• http://boogieforward.us/ K-Bob

    Detroit used to be a great, two-newspaper town. Mainstream media with bureaus and beat reporters and everything; not small-market stuff.

    But both papers had a style manual that mandated the spelling of “employee” with only one ‘e’ at the end.

    Ostensibly the idea was to limit ink.

    It was awful to see. Eventually, when the great, downward spiral took hold, thanks to Web 2.0 and blinking fonts (or something), papers started doing things to retain readership. They finally relented and changed the spelling to the double-e version.

    Yeah, that was gonna help.

  • M. Thompson

    It’s all alleged until it’s proven in court.

  • Pingback: BSC #BarrettBrown cops a Plea Deal | Batshit Crazy News

  • DaveO

    Unless you’re George Zimmerman and it’s an election year.

  • Finrod Felagund

    Heh. I have a story vaguely along those lines.

    A research project in the physics department at Purdue had an unusual problem: they were getting different results at night than they did during the day.

    After investigating every possible reason they could think of for this, they finally tested the wall power, and discovered that the voltage was about 10 percent lower at night.

    Tracking it back, they discovered that the guy at the campus power plant that had to change the lightbulbs on the spotlights on the power plant’s smokestack was turning down the master voltage for the entire campus at night so he wouldn’t have to change the bulbs as often.

  • http://boogieforward.us/ K-Bob

    Hah! Imagine the time spent looking for an explanation involving the sun.

  • http://wizbangblog.com/ Adjoran

    Wired’s use of “allegedly” is straight from the lawyers’ guidebook for news stories. It doesn’t matter how clearly he threatens the FBI agent on the video, if those charges are not prosecuted, he could sue. He might not win, but it would be like lawfare, and cheaper to settle. OTOH, there is no downside to using “allegedly.”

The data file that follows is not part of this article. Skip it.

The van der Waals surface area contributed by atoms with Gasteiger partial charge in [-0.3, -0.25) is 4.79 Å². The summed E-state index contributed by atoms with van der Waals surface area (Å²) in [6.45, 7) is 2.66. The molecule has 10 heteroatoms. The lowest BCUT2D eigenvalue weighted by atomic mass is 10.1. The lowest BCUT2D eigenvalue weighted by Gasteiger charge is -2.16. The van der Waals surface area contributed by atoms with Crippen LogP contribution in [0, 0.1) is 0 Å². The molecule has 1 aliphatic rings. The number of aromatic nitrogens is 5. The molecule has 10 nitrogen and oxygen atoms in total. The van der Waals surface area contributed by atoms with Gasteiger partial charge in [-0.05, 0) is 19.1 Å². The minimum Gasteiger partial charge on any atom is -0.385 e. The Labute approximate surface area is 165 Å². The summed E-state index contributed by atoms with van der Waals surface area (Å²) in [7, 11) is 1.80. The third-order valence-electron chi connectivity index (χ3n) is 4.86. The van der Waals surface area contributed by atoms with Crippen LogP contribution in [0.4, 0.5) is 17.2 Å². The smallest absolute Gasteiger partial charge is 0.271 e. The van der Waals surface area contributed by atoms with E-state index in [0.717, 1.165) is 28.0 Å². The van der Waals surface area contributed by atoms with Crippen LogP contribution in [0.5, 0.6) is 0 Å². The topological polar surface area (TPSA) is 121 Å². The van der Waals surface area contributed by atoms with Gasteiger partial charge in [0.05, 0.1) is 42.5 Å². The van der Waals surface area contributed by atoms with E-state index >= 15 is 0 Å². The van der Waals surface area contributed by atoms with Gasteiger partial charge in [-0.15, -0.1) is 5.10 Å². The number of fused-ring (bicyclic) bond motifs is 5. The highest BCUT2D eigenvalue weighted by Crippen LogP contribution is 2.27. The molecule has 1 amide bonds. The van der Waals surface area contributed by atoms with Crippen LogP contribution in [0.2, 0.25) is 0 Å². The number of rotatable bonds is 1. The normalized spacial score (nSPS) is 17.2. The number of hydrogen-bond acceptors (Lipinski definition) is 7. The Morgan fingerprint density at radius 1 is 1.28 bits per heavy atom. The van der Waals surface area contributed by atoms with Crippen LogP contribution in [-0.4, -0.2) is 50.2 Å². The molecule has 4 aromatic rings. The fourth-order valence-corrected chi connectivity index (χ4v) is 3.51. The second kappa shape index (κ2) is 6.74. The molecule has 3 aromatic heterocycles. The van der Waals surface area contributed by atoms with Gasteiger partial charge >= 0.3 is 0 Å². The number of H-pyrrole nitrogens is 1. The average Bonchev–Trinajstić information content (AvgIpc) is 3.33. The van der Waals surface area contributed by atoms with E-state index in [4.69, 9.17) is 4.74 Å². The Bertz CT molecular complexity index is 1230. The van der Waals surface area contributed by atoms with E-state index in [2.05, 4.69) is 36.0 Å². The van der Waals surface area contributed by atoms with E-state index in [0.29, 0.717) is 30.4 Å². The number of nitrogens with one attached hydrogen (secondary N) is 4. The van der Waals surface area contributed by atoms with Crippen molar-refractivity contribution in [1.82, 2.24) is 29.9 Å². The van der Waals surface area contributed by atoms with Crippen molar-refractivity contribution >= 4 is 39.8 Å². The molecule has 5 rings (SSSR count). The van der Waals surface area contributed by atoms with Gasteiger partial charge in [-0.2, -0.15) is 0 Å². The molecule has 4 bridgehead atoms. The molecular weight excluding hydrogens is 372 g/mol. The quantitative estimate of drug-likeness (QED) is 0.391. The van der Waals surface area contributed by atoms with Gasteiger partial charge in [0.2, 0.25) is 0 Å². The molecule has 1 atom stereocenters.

But I doubt the deal includes the threat case. DOJ tends to take those seriously. My guess is it is separate and what sort of deal he can strike on it, including serving concurrent sentences, depends on his level of cooperation – and that means helping prosecutors make new cases.

  • ThomasD

    Almost feel sorry for the guy.

    Almost…

    Nope, gone now.

    LOL!

  • ThomasD

    You’d think the geniuses in a physics lab, when designing the study, might have recognized the need for a stable power supply and so incorporated power conditioners as part of their study equipment/instrumentation.

    Hell, even studio musicians are smart enough to know this.

  • ThomasD

    Lunar gravity.

  • richard mcenroe

    A WHITE BOY threatening an FBI agent? Better believe Eric Holder takes that seriously…

  • http://boogieforward.us/ K-Bob

    I don’t think you can condition power that’s consistently below 5% to be at full power. I don’t know why, but I think I read that somewhere (while researching power conditioners for our band). Maybe you can if it’s a big, honkin’ expensive one. I don’t know.

    But they should at least have something with an alert on it.

  • http://kimberlinunmasked.com/ Kimberlin Unmasked

    Wonder if he got his admitted substance abuse problem under control.